Pirates have green teeth--when they have any teeth at all. I know about pirates, because one day, when I was at the beach building a sand castle and minding my own business, a pirate ship sailed into view. So proclaims Jeremy Jacob, a boy who joins Captain Braid Beard and his crew in this witty look at the finer points of pirate life by the Caldecott Honor-winning illustrator David Shannon and the storyteller Melinda Long. Jeremy learns how to say "scurvy dog," sing sea chanteys, and throw food . . . but he also learns that there are no books or good night kisses on board: "Pirates don't tuck." A swashbuckling adventure with fantastically silly, richly textured illustrations that suit the story to a T.
"PreS-Gr. 3. Pirates have green teeth--when they have any teeth at all. So begins young Jeremy Jacob's witty recounting of his unexpected high-seas adventure. While building a sand castle at the beach, Jeremy spies a pirate ship. When he's asked to join its crew, he can't resist. On board, he does all sorts of fun pirate stuff: singing sea chanteys, learning pirate lingo, eating with one's hands. And he doesn't have to eat vegetables or take a bath! But, alas, Jeremy soon discovers, there's no goodnight kiss or bedtime story, so there's something to be said for home; besides, he has soccer practice. The rollicking tale is a charmer, with a lively, witty, first-person narrative, highly expressive characters, and farcical elements, including pirate captain Braid Beard's braided beard and his crew's enthusiastic vocal repetitions, in big, bold type, which add read-aloud pep. Shannon's acrylic art is marvelously animated, with bright, bold colors and extraordinary details, from the not-too-scary pirates' green teeth to the deep-blue sloshing sea. Along with swashbuckling humor and fantasy, kids will find much to relate to and appreciate--from excitement and family comforts to the joy of playing soccer. --Shelle Rosenfeld Copyright 2003 Booklist"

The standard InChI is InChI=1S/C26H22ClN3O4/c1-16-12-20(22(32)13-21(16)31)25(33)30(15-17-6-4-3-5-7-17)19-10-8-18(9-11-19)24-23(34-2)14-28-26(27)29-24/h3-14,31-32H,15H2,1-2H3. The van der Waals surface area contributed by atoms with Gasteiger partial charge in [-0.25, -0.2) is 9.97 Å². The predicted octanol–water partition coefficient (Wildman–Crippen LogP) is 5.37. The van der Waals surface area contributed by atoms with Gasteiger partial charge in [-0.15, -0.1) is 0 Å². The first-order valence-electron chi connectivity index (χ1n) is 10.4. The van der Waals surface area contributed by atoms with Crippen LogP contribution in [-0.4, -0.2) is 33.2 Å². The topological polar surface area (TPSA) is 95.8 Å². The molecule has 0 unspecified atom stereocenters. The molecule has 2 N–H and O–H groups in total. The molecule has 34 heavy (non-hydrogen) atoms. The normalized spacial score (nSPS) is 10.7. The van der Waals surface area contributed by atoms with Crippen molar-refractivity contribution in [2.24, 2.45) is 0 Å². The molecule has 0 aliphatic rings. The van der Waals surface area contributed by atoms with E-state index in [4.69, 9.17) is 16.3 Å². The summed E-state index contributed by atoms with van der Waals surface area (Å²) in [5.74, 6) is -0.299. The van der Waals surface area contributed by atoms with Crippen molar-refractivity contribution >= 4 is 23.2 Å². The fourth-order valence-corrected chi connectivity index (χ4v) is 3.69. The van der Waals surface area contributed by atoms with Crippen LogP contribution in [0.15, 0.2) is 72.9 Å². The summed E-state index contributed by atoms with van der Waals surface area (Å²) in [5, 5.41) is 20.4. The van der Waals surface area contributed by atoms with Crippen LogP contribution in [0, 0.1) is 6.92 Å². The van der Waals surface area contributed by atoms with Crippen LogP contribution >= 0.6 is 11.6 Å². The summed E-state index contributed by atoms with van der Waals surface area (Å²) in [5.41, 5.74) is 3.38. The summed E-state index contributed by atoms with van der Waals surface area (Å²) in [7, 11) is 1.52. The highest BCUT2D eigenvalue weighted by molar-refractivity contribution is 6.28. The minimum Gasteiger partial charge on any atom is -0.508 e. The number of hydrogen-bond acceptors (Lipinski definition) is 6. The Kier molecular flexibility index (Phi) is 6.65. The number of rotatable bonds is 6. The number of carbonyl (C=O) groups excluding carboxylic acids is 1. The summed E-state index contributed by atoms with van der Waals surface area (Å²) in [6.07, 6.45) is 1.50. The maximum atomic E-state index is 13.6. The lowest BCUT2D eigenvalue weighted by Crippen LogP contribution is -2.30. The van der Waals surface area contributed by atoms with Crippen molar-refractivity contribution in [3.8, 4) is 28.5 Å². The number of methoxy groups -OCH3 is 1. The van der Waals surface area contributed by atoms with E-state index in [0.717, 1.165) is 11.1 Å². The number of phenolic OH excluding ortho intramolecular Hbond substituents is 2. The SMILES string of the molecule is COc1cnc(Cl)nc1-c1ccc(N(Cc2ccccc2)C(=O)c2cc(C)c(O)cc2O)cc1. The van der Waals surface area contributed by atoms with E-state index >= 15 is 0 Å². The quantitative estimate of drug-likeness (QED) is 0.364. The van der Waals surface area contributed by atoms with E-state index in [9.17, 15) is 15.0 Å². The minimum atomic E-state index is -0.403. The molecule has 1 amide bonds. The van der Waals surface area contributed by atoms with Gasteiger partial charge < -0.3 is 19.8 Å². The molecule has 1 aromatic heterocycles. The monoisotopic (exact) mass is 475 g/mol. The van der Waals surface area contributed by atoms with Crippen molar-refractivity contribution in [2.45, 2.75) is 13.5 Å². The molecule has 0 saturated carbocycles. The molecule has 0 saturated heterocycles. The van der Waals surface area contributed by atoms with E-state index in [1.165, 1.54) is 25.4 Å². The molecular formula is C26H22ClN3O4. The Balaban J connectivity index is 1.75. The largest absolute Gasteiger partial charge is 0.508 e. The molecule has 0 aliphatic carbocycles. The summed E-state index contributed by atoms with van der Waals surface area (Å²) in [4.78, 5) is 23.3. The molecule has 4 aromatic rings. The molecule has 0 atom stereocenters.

From Booklist, Copyright (c) American Library Association. Used with permission.
Publisher's Weekly Review:
"Landlubbers, take heart! Here's a tale of a lad who sets sail and finds he prefers the comforts of home. Equipped with pail and shovel, young Jeremy Jacob is happily constructing a sandcastle and moat when his day at the beach takes an unexpected turn. A ship sails in with a Jolly Roger raised on the mast, and the boy narrator runs to tell his parents. As with his No, David! and its sequels, Shannon plays off the straight text. "I tried to tell Mom, but she was busy slathering my baby sister with sunblock" inspires an illustration of the mother being assaulted by the infant (which also explains why she doesn't notice the boy's prolonged absence). When the crew hits the beach, they discover they're lost ("We must have taken a wrong turn at Bora Bora"), note Jeremy's skills with a shovel ("We've been needin' a digger like yourself. We've a chest of treasure to bury") and whisk the willing boy away. The buccaneers prove an agreeable lot at first, teaching him sea chanteys, pirate lingo and table manners ("Down the hatch!"; "Hand over the meat!"). But when bedtime rolls around (Shannon depicts a pillow fight in full swing), the pirates won't tuck him in ("No tucking!") or read him a story. The text's vigorous chorus-like repetitions invite aspiring maties to join in, and Long's dry, tongue-in-cheek humor serves as an ideal springboard for Shannon's gleefully madcap illustrations. The pirates are about as ragtag and dentally challenged a group of scurvy salts as ever sailed the high seas, and a clever visual surprise brings the shipboard adventure to a close. Ages 3-7. (Sept.) (c) Copyright PWxyz, LLC. All rights reserved"
(c) Copyright PWxyz, LLC. All rights reserved
|| Orlando :Harcourt,©2003.
1 volume (unpaged) : color illustrations ; 28 cm